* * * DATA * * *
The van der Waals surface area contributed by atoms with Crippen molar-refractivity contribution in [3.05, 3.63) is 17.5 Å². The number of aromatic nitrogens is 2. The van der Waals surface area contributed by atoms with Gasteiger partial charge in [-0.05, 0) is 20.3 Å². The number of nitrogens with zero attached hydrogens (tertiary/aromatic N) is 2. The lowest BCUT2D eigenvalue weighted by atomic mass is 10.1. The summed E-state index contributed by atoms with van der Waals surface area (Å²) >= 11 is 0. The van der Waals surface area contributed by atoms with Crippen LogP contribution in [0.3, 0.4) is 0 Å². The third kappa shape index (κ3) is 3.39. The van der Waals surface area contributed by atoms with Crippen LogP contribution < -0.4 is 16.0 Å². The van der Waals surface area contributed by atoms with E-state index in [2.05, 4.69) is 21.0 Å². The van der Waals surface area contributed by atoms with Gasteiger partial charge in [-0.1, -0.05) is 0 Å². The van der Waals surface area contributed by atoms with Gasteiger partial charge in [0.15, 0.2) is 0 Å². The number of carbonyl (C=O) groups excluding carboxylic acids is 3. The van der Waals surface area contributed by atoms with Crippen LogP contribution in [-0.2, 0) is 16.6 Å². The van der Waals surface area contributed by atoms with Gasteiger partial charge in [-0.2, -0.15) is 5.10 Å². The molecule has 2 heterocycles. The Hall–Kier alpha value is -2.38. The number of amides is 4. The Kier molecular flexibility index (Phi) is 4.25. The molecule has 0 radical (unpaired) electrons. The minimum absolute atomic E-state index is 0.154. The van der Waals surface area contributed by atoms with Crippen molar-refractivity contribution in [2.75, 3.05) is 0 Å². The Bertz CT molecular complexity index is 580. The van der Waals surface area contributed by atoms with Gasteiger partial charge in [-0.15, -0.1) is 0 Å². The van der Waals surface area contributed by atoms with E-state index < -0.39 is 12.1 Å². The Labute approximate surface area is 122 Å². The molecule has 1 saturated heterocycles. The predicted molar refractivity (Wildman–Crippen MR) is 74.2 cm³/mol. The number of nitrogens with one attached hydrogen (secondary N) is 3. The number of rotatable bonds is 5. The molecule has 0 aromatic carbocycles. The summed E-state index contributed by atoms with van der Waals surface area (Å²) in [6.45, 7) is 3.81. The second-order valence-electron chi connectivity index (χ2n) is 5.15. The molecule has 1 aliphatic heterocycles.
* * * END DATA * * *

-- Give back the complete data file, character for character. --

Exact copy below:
The van der Waals surface area contributed by atoms with Crippen molar-refractivity contribution in [3.05, 3.63) is 17.5 Å². The number of aromatic nitrogens is 2. The van der Waals surface area contributed by atoms with Gasteiger partial charge in [-0.05, 0) is 20.3 Å². The number of nitrogens with zero attached hydrogens (tertiary/aromatic N) is 2. The lowest BCUT2D eigenvalue weighted by atomic mass is 10.1. The summed E-state index contributed by atoms with van der Waals surface area (Å²) >= 11 is 0. The van der Waals surface area contributed by atoms with Crippen LogP contribution in [0.3, 0.4) is 0 Å². The third kappa shape index (κ3) is 3.39. The van der Waals surface area contributed by atoms with Crippen LogP contribution < -0.4 is 16.0 Å². The van der Waals surface area contributed by atoms with E-state index in [2.05, 4.69) is 21.0 Å². The van der Waals surface area contributed by atoms with Gasteiger partial charge in [-0.1, -0.05) is 0 Å². The van der Waals surface area contributed by atoms with Gasteiger partial charge in [0.15, 0.2) is 0 Å². The number of carbonyl (C=O) groups excluding carboxylic acids is 3. The van der Waals surface area contributed by atoms with Crippen LogP contribution in [-0.2, 0) is 16.6 Å². The van der Waals surface area contributed by atoms with Gasteiger partial charge in [-0.2, -0.15) is 5.10 Å². The molecule has 2 heterocycles. The Hall–Kier alpha value is -2.38. The number of amides is 4. The Kier molecular flexibility index (Phi) is 4.25. The molecule has 0 radical (unpaired) electrons. The minimum absolute atomic E-state index is 0.154. The van der Waals surface area contributed by atoms with Crippen molar-refractivity contribution in [2.75, 3.05) is 0 Å². The Bertz CT molecular complexity index is 580. The van der Waals surface area contributed by atoms with Gasteiger partial charge in [-0.15, -0.1) is 0 Å². The van der Waals surface area contributed by atoms with E-state index < -0.39 is 12.1 Å². The Labute approximate surface area is 122 Å². The molecule has 1 saturated heterocycles. The predicted molar refractivity (Wildman–Crippen MR) is 74.2 cm³/mol. The number of nitrogens with one attached hydrogen (secondary N) is 3. The number of rotatable bonds is 5. The molecule has 0 aromatic carbocycles. The summed E-state index contributed by atoms with van der Waals surface area (Å²) in [6.45, 7) is 3.81. The second-order valence-electron chi connectivity index (χ2n) is 5.15. The molecule has 1 aliphatic heterocycles.